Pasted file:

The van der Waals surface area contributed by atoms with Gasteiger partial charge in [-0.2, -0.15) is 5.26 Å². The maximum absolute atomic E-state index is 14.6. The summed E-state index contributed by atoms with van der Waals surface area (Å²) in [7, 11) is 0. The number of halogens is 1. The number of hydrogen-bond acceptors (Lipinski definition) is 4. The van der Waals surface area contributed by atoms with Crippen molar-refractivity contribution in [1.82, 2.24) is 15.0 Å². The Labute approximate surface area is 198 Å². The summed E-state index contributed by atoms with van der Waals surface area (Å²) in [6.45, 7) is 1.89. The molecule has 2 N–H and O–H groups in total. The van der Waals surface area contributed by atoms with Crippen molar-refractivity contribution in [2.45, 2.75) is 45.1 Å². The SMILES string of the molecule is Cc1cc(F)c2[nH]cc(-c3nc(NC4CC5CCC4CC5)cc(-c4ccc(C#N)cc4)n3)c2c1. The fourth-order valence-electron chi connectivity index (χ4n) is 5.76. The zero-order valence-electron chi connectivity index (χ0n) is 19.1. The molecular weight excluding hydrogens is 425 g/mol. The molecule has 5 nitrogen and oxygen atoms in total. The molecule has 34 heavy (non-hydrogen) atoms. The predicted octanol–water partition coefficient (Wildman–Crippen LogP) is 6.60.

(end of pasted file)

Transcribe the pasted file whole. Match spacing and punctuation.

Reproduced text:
The van der Waals surface area contributed by atoms with Gasteiger partial charge in [-0.2, -0.15) is 5.26 Å². The maximum absolute atomic E-state index is 14.6. The summed E-state index contributed by atoms with van der Waals surface area (Å²) in [7, 11) is 0. The number of halogens is 1. The number of hydrogen-bond acceptors (Lipinski definition) is 4. The van der Waals surface area contributed by atoms with Crippen molar-refractivity contribution in [1.82, 2.24) is 15.0 Å². The Labute approximate surface area is 198 Å². The summed E-state index contributed by atoms with van der Waals surface area (Å²) in [6.45, 7) is 1.89. The molecule has 2 N–H and O–H groups in total. The van der Waals surface area contributed by atoms with Crippen molar-refractivity contribution in [2.45, 2.75) is 45.1 Å². The SMILES string of the molecule is Cc1cc(F)c2[nH]cc(-c3nc(NC4CC5CCC4CC5)cc(-c4ccc(C#N)cc4)n3)c2c1. The fourth-order valence-electron chi connectivity index (χ4n) is 5.76. The zero-order valence-electron chi connectivity index (χ0n) is 19.1. The molecular weight excluding hydrogens is 425 g/mol. The molecule has 5 nitrogen and oxygen atoms in total. The molecule has 34 heavy (non-hydrogen) atoms. The predicted octanol–water partition coefficient (Wildman–Crippen LogP) is 6.60.